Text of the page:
Tibeau Cemetery: Falling into the Sea

The taxi driver repeated it back. “You want to go to the Tibeau Cemetery?” He seemed confused and probably suspicious.

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The previous day, I asked the innkeeper about the cemetery.

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Someone who grew up in these islands told us about it and I was very curious.

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Climate change. The innkeeper said, “You must have noticed since your last trip here, we are losing land.”

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The cook overheard me ask, “Are people going to be upset if we’re down there taking a bunch of pictures?”

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“We’ve had some trouble, you know.” She said, “They are stealing identities of the dead.”

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“Oh, really?” I said, “I think that’s how Trump won the election.” She doubled over laughing.

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Some of the dates on the graves were old.

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But some of the ones in the water were as recent as the 1980s.

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I saw a bone.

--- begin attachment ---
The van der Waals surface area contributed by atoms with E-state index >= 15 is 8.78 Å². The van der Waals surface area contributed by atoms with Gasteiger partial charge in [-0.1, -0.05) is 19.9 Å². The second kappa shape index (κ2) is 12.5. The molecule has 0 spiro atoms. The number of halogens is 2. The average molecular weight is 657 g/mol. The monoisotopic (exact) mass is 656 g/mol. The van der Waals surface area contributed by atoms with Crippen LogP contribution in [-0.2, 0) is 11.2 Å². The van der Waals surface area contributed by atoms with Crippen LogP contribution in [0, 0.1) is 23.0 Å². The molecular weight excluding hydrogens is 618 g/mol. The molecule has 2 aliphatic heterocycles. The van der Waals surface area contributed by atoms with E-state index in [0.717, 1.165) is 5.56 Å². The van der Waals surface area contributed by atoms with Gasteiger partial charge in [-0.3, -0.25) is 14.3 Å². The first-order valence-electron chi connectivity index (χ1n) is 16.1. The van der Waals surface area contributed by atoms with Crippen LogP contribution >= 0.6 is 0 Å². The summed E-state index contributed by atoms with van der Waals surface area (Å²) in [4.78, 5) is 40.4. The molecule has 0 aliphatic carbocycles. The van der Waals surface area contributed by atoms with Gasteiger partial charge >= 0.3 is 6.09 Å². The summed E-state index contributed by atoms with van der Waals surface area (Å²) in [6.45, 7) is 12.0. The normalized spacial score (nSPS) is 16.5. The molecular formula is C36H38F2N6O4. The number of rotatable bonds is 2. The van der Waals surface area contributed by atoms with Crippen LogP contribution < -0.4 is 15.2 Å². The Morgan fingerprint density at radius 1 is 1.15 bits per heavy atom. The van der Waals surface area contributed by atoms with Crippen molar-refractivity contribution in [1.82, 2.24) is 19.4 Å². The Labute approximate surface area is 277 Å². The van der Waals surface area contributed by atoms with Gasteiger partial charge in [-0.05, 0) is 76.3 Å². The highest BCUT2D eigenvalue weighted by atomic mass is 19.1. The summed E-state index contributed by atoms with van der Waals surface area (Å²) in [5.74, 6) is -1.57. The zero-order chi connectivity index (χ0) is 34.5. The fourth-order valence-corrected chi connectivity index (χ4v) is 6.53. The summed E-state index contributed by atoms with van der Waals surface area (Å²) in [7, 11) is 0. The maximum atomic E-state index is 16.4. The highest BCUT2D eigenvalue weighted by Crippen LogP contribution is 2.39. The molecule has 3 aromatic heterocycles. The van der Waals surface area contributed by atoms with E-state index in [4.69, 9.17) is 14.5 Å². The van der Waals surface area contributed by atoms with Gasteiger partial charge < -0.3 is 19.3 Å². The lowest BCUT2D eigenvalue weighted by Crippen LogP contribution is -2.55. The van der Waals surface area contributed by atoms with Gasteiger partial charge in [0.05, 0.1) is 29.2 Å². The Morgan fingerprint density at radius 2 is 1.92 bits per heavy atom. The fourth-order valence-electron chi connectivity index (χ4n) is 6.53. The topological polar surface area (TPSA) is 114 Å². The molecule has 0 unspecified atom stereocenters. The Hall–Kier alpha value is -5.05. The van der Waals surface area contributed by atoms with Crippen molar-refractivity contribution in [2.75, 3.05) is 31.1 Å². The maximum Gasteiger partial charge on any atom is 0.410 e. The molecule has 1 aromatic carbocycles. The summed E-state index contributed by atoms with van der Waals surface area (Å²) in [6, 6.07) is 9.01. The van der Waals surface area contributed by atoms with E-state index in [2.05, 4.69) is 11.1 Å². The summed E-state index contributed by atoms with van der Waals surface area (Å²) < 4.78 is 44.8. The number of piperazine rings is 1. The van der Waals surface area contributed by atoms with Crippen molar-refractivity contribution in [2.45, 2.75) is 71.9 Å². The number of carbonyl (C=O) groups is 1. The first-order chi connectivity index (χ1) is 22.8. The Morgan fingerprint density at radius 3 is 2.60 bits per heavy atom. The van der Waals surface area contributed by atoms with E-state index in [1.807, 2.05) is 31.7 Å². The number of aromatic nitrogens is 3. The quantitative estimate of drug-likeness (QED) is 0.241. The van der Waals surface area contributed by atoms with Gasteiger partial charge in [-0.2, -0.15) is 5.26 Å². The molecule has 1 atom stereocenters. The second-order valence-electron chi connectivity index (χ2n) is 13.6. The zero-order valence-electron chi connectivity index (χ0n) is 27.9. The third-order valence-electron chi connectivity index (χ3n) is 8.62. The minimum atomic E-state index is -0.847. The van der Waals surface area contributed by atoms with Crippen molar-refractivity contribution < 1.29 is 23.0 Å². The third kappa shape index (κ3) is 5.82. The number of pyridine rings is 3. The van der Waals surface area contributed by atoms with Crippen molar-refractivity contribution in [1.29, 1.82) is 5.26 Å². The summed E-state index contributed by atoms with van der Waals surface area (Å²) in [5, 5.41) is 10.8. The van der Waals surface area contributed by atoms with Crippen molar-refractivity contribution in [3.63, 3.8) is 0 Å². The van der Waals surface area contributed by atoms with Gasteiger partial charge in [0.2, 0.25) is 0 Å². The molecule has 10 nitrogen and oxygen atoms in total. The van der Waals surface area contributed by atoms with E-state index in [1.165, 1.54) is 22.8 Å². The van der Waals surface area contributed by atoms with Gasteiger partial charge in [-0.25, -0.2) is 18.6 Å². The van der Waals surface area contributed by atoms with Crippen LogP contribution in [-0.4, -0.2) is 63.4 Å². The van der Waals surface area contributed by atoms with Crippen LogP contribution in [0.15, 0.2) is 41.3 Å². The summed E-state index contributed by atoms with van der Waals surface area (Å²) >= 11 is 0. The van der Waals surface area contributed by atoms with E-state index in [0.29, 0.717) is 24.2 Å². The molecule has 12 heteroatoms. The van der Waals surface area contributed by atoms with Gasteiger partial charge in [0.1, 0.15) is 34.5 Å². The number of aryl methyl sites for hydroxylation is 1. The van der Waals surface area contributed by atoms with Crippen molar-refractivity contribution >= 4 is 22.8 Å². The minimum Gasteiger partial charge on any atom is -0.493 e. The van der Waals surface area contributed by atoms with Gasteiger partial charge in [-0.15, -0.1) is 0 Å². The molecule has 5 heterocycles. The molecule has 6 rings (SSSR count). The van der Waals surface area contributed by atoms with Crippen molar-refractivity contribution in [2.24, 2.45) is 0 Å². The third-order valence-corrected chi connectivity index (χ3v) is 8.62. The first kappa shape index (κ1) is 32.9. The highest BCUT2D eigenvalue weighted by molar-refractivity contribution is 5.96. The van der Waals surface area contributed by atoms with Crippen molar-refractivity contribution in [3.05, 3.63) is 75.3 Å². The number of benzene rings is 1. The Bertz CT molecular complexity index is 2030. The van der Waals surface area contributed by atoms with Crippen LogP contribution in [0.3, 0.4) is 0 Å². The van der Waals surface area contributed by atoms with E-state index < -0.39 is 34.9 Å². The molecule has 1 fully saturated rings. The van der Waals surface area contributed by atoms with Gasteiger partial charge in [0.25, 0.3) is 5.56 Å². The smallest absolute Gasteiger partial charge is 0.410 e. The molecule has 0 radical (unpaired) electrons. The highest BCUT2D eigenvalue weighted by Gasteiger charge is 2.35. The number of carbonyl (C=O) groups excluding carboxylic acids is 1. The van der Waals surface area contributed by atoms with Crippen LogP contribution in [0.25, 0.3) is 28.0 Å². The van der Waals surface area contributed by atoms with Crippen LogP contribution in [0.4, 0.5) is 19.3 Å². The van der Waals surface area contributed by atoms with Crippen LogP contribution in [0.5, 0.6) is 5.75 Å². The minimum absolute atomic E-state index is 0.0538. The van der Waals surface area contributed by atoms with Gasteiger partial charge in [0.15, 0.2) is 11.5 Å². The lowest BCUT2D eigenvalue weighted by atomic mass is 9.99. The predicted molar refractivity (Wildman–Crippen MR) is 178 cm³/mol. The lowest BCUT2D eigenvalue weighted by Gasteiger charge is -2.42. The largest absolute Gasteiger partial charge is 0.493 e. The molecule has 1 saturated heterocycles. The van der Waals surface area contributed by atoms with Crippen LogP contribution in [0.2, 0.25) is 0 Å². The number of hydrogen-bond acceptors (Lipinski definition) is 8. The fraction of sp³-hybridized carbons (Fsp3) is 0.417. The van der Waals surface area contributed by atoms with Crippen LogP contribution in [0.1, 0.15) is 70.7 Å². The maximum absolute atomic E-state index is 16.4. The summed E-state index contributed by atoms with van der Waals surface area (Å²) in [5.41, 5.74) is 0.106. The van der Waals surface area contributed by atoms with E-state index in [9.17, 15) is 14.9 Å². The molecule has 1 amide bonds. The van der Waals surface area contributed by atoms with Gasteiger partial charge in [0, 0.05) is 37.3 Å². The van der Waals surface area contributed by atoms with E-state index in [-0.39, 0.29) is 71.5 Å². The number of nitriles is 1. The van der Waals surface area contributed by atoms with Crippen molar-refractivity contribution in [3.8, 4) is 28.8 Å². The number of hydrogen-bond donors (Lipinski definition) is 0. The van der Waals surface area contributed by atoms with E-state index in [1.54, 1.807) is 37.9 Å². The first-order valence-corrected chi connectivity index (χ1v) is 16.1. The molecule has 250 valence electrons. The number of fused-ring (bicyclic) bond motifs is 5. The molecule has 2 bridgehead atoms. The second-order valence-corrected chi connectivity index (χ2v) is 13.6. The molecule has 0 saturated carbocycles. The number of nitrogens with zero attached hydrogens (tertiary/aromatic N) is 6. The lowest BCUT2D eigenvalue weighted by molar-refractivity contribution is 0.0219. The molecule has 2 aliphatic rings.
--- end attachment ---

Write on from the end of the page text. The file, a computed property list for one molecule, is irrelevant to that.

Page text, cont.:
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It could have been from an animal.

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I thought I should take a picture of the bone because no one would believe me.

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But it felt disrespectful, so I didn’t do it.

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Photos by: Daniel Overberger and Nancy Winebarger

Dust

A cat stretches in yellow dust rays of the sun, paws twitching in dreams of mouse cities of gold.

A refrigerator winds electric cool. A reminder of silence that may have been forgotten if ever experienced.

A light, floral smell sits on the wings of a cool wind, swinging with no calculations to the rhythm of ancient drum rituals.

I do not remember the lives before. Only fragments of fuzzy emotions shivering in unclear dream states on planes of the present. Someone is in the room with me.

My father told me he did not believe in ghosts as we turned the attic into my teenage dorm room.

I stayed awake nine years under the footsteps of shadows that only spoke in whispers of telepathic imagery.

A silent hand touches my leg and I scream inside, clenched muscles against bones. Jump and run to the light switch that solves nothing. I sleep with open eyes between the blinks of strobe light sneezing. Finally, I dream. The same dream. Again.

A giant ball of string, three times as tall as me, must be collected and weighed. I can’t move it. The future of our species rests on the completion of this task.

I turn to the people watching and explain that we must work together. I need their help. It’s like talking to a black and white movie projected on a mausoleum wall.

The ball of string is too heavy. I cry out. I feel the warming of the sun’s breeze across my body and I stretch in yellow rays of dust.

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